Lee Daniels: Award-Winning Producer

Lee Daniels

There is a little bit of Precious in all of us.
– Lee Daniels
What do you do when your dreams of becoming a Hollywood filmmaker are dashed upon the rocks and even your own mother thinks you’d be more successful if you were more like Tyler Perry?
If you are Lee Daniels, you take a bullshit job as a receptionist at a nursing temporary agency.  You work your butt off and start your own agency which you sell for $2 million.  You leverage your expertise to become a casting director and to manage Hollywood talent.
At the end of the day, I’m a promoter.
But I also let the work speak for itself.
– Lee Daniels
Then, you invest the money in your own production company (Lee Daniels Entertainment) so you can produce and direct quality independent films.  You persuade a top actress (Halle Berry) to work in your first film for peanuts, and she becomes the first Black actress to win a best actress Academy Award (Monsters’ Ball, a film that Mr. Daniels made for $2.5 million that earned $31 million).  The script of your next movie reminds you of the sexual molestation you experienced at age 12 (The Woodsman); it gets mixed reviews and is a box office bust.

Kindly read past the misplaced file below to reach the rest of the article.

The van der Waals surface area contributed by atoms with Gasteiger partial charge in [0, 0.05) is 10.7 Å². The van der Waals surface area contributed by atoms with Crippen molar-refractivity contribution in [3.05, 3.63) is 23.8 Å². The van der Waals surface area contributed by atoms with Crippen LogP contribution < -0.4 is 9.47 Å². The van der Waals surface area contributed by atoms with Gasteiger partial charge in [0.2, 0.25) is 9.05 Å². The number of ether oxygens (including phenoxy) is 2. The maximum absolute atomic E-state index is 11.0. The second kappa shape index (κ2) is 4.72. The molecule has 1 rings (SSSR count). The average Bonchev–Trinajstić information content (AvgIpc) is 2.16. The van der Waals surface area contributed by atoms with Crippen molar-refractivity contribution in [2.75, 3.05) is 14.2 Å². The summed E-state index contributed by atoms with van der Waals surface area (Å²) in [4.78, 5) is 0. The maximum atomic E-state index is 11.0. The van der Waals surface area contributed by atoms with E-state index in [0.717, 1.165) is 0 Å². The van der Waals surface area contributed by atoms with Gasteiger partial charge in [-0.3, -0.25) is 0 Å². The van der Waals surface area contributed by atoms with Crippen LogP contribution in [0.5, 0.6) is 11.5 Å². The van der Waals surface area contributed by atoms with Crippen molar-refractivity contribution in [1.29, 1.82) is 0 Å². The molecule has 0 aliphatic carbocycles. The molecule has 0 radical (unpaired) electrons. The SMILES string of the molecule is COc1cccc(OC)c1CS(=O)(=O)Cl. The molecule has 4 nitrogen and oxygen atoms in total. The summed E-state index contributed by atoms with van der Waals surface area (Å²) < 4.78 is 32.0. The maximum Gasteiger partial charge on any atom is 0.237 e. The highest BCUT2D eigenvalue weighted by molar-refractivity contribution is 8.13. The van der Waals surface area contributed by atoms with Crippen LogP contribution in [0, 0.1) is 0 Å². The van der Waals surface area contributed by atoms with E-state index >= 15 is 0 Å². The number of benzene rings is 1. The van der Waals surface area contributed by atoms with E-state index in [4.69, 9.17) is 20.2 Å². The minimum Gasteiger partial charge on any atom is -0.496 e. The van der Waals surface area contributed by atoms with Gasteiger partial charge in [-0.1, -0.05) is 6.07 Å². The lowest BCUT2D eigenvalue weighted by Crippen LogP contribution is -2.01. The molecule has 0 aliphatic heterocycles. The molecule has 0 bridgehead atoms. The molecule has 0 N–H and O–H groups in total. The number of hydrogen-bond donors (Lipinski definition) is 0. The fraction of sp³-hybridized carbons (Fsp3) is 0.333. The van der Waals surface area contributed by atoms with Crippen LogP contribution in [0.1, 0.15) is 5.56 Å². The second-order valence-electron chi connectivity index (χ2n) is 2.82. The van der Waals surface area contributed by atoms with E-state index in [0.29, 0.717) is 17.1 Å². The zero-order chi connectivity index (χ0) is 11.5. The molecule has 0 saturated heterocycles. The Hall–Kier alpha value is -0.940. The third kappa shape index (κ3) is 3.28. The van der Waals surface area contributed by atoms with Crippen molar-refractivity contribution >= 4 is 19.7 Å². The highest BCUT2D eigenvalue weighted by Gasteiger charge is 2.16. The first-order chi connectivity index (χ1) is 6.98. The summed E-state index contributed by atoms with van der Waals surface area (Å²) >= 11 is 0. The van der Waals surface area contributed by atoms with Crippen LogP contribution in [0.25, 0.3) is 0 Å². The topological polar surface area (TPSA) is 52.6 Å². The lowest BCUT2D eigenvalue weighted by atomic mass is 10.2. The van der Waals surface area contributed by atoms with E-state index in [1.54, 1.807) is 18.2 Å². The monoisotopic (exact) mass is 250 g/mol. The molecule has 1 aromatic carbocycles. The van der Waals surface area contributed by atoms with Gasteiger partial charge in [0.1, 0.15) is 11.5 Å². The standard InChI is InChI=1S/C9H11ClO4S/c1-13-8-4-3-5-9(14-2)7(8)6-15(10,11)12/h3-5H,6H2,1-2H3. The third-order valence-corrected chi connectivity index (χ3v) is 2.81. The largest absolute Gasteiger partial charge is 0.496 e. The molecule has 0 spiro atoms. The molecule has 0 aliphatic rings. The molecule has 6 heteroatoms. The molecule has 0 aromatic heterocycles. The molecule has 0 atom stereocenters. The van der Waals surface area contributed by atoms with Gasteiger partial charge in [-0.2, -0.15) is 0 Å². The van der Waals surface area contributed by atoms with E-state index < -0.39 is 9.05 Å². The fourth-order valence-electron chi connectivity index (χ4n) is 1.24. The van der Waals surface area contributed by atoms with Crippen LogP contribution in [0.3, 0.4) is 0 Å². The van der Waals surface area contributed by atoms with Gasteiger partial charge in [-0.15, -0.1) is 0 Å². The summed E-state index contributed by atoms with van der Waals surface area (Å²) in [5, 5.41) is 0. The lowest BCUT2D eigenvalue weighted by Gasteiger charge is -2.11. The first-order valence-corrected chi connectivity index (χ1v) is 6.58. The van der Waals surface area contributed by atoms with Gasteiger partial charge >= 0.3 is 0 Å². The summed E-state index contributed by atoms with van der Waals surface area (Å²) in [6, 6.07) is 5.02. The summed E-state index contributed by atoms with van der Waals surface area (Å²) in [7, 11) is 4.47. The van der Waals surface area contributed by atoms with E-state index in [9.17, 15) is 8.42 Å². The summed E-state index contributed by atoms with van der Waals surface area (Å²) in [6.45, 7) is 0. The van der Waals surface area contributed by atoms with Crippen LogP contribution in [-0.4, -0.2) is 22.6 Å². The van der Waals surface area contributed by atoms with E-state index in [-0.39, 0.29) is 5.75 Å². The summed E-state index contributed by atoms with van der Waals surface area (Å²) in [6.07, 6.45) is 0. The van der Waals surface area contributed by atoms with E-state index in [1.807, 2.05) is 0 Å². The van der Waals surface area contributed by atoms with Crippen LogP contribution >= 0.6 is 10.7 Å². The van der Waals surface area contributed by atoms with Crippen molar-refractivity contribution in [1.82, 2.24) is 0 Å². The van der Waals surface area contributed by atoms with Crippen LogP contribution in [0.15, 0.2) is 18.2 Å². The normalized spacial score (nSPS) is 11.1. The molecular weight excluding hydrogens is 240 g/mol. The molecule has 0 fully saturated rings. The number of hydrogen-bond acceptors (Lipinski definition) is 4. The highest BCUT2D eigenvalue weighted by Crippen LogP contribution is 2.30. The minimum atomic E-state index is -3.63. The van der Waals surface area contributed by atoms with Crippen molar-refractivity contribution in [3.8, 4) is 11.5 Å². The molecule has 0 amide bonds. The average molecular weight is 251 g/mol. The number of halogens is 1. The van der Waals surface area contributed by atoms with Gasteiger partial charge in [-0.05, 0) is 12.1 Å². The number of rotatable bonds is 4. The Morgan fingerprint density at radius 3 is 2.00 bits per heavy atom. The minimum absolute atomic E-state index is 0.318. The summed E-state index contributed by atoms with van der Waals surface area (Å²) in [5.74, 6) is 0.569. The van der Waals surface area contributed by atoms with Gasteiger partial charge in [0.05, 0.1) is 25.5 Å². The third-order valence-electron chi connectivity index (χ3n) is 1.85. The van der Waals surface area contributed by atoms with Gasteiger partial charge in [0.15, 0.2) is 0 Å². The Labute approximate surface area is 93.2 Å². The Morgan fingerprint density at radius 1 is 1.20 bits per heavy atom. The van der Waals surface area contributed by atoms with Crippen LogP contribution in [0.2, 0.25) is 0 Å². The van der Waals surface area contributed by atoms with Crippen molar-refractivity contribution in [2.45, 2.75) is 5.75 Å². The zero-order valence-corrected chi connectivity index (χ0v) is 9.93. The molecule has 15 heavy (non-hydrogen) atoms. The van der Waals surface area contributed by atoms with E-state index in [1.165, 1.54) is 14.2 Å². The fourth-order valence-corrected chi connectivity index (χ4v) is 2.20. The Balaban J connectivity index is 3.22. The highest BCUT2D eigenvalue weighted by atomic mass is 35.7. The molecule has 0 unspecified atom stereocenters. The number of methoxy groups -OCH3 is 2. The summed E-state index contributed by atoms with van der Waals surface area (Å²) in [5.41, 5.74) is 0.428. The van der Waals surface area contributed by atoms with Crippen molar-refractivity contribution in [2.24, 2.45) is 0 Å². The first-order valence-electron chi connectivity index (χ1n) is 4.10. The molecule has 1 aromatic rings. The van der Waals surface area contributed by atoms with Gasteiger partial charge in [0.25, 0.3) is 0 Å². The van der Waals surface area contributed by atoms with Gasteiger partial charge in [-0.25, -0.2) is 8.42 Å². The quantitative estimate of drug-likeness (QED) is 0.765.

In the meantime, literary agent and abuse survivor Charlotte Sheedy gives you a book about incest and child abuse  (PUSH) that you love, and you relentlessly stalk the author (Saffire) until she agrees to grant you the movie rights.  The heirs to the Celestial Seasonings and TCI cable fortunes give you $12 million to make the movie.
Your movie (Precious) wins three awards at Sundance which Mr. Daniels told Philadelphia Weekly shocked him: